twenty years ago during the development of Neuma’s own CM+ tool (Full disclosure: author works for Neuma) we saw the need for dynamically configured user interfaces and created a GUI definition language for rapid specification of dialog panels. Over time, we simply expanded the language so that we can now put a script line together that specifies a full interactive dashboard using the same language architecture but with new capabilities.
Similarly, we saw the need for a process engine, an object-based hybrid repository, a high-level scripting capability, dynamically changing data and object dependencies, rapid traceability navigation, and interactive reports. How did we see these needs? From experience in previous large software projects which had limitations in these areas. To address these needs, we focused on the architectural requirements that apply not only to CM but to most management tools. By focusing on these, the CM tool architecture was established by Neuma's core development team. A rich set of CM-specific capabilities, as opposed to features, and a focus on easy end-user configuration allowed us to support quite a wide range of CM solutions, for both traditional and agile shops, for both SW and SW/HW teams, for both CMMI and CMII certifications, all from a single software base.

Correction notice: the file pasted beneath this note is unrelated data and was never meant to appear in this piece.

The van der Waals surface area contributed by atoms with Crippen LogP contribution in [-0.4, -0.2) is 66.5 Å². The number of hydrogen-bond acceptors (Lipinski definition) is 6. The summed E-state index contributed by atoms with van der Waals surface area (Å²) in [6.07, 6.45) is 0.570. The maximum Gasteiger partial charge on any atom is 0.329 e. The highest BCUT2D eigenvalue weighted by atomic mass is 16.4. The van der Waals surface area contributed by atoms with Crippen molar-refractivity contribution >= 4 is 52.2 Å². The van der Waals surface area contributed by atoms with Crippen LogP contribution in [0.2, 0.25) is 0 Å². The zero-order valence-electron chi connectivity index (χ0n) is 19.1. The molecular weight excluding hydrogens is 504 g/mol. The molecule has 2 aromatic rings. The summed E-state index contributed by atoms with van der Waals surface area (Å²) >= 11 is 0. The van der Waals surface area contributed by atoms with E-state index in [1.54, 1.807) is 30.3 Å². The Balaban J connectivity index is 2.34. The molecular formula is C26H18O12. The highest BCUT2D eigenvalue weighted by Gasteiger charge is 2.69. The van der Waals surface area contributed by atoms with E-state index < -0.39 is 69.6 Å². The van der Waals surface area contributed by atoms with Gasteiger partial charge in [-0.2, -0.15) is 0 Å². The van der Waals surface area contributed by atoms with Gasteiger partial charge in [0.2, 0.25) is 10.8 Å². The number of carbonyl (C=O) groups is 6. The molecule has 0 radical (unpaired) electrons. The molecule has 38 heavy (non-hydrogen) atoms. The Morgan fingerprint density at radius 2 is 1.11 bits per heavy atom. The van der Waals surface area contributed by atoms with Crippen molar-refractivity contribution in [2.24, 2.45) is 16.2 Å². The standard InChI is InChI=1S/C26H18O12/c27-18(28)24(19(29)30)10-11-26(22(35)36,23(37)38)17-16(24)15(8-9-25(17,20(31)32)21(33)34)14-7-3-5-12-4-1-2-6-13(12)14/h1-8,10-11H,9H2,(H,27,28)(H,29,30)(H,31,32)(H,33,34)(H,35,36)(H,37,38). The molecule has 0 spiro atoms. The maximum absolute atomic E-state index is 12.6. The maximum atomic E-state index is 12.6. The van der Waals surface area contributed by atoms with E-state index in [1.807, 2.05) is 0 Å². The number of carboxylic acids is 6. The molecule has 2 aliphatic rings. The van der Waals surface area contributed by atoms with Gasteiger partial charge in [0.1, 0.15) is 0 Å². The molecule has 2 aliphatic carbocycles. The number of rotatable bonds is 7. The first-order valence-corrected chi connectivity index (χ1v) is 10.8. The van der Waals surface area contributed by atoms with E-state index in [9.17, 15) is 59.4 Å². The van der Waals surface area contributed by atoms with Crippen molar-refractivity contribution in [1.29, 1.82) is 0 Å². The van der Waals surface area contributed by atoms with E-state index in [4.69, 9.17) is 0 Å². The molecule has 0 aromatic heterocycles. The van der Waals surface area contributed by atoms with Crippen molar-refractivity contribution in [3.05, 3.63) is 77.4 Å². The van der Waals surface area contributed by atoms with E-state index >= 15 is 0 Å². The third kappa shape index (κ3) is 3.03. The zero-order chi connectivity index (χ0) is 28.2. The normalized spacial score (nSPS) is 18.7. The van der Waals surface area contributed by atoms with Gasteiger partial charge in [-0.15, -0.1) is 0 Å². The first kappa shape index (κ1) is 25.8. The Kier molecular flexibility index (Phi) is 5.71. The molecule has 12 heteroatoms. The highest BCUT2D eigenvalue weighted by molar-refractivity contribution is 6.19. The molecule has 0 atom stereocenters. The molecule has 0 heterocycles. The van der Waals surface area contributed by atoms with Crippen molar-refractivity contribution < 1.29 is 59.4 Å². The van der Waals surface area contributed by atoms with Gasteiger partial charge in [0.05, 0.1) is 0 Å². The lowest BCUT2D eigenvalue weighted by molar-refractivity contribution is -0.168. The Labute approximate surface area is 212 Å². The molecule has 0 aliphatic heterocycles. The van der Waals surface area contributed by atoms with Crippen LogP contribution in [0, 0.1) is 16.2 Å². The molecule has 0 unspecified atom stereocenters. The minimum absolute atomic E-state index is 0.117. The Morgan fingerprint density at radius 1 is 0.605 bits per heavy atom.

And there net benefits to sound architecture. In the case of a good “solution architecture” that outlasts the life of the project, you won’t have to swap out solutions part way through the project. You can remain productive and maintain and improve your CM process over time. You don’t have to pay twice for tools, training, customization, and configuration. You avoid data and code migration costs, the lost productivity during conversion, the subtle (and not-so-subtle) changes to process, the evaluation project for selecting a new solution, and so on. And all of these problems are avoided when the project is in full swing! So you avoid risking delivery schedules and costs by having good CM solution architecture.
In the case of good CM tool architecture, a vendor can instil confidence into its customers. The good architecture helps avoid complex or costly upgrade procedures. It allows the CM process to evolve without undue restrictions, and it means the CM tool will have a longer life span, not cut short by technological or philosophical pressures. A strong CM tool architecture increases the likelihood that the CM tool can be easily adopted throughout the organization.
It doesn’t really matter what you’re building, just get the architecture right if it has to last. Architecture adds longevity, and that’s beautiful in its own way.